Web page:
Of course, in an alternative assembly technique, the ring 258 could be compressed or contracted to a dimension smaller than the smallest chamfer radius (or diameter) and then expand by an amount greater than the radial distance ΔrC to meet the inner wall of the bore 248. However, rings typically have a limited range of contraction and expansion and thus according to various examples discussed herein, a chamfer with a small radial distance is often preferred.
During disassembly, radial contraction of the outer ring 258 may occur as the ring 258 traverses axially across the chamfer. Thus, according to the exemplary seal mechanism 300, the ring 258 is typically capable of radial expansion and radial contraction to thereby cooperate with the chamfer and allow for ease of assembly and/or disassembly of the shaft 280 from the bore 248.
The exemplary bore 248 also includes a chamfer plateau having an axial width XC followed by a second chamfer or conical section of increasing radius. The second chamfer is disposed at an angle γCd, which may differ from the chamfer rise angle γCr. The second chamfer allows for radial expansion or radial contraction of the outer ring 258 upon assembly and/or disassembly.
In the exemplary seal mechanism 300, the chamfer adjacent the outer seat for the outer ring does not interfere with insertion of one or more inner seal rings in the bore segment 248. In the example of
With respect to the shaft 280, the exemplary mechanism 300 requires a shaft with two ring slots. In general, the slots are cut in the turbine wheel hub sufficiently inboard of the weld joint to avoid a heat affected zone. In the exemplary mechanism 300, the slots are of different axial widths: a narrower width outer slot and a wider width inner slot. The slots are dimensioned to result in desired side clearances when fitted with their respective seal rings. In various examples, the inner ring is sufficiently wide to prevent installation into the outer slot, which could complicate assembly (i.e., allow for misplacement of the inner ring, etc.). An exemplary relationship between an inner ring axial width Xi and an outer ring axial width Xo is optionally on the order of approximately 1.2 (e.g., where the inner ring axial width is approximately 20% wider than the outer ring axial width).
As described above, the turbine bore segment 248 includes two substantially perpendicular steps that extend radially inward and are adjacent respective seal ring seats. The inner step is optionally machined in the manner of a conventional single-ring seal mechanism. The outer step surface optionally results from machining of a recessed secondary seal bore or outer seat diameter wherein the difference in diameters between the primary bore or inner seat and secondary bore or outer seat provides a necessary step without intruding into the primary bore or inner seat diameter. In various examples, the outer edge of the recessed secondary bore or outer seat is configured as a chamfer of a small enough angle to allow removal of the outer ring.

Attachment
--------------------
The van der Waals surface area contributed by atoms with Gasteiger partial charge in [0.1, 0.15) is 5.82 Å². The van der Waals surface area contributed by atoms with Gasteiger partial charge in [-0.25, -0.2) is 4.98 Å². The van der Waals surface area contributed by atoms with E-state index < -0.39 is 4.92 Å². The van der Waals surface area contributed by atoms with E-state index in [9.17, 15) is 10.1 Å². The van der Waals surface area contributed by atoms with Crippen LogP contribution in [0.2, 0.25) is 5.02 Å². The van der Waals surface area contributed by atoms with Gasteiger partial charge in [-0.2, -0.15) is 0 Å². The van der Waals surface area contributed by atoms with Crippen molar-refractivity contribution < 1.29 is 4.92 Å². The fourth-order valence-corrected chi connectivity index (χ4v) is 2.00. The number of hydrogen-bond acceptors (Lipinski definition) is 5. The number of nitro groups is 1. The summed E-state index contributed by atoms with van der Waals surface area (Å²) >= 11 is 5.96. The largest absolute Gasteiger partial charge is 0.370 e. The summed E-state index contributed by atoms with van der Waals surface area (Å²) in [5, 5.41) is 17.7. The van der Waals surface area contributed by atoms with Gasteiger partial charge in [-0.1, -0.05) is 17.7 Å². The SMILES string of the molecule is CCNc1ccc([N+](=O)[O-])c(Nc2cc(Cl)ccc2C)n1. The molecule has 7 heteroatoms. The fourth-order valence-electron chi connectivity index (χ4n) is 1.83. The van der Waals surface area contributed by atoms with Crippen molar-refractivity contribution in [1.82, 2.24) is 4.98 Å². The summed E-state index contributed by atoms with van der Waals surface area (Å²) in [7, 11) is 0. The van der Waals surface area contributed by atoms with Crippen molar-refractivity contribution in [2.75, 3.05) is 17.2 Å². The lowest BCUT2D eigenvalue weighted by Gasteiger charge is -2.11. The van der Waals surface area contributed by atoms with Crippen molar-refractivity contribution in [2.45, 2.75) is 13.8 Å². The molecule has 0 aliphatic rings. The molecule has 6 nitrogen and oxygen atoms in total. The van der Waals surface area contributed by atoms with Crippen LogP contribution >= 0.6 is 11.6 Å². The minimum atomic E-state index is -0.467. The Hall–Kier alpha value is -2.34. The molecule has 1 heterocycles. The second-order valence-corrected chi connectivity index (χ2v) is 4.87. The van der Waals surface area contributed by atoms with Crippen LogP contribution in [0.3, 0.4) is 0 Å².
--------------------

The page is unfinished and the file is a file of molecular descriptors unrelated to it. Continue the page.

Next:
The axial width of the recess of the outer seat, including the chamfer, is optionally selected to be approximately 80% of the axial width of the inner ring. Such dimensions allow the inner ring to bridge and axially traverse the outer seat and chamfer upon installation of the inner ring wherein a portion of the inner ring retained in the bore outboard of the inner seat and chamfer recess maintains the inner ring at the inner seal bore or inner seat diameter. The axial width of the outer seat or recessed bore, from the inner end of the chamfer to the step of the outer seat, is optionally sized to allow a narrow outer ring to relax and expand out to the outer bore or outer seat diameter. In such an example, the outer seat diameter typically exceeds an inner seat diameter. An exemplary a radial depth ΔrSo as measured from an inner side step of the outer seat is optionally on the order of a tenth to several tenths of a millimeter (e.g., approximately 0.1 mm to approximately 0.3 mm).
The expansion of the outer seal ring to the outer seal bore diameter (e.g., seat diameter) has the effect of increasing the installed end gap of the ring. As this gap affects the flow area through and around the ring, it is often desirable to maintain this gap at a minimum typically dictated by necessity to allow for installation and thermal expansion during operation. To compensate for any detrimental effect such an example may have on seal performance, a step gap geometry may be employed in the outer seal ring to increase flow resistance.
As already mentioned, the chamfer can facilitate disassembly of the exemplary seal mechanism. For example, the chamfered outer edge of the outer seat may serve to compress the outer ring as the shaft is withdrawn from the bore.
According to various exemplary mechanisms, during use or operation, a seal ring will typically wear-in under gas loading such that an edge of the ring contacts a step in its seat wherein such contact can serve to limit further wear of a ring.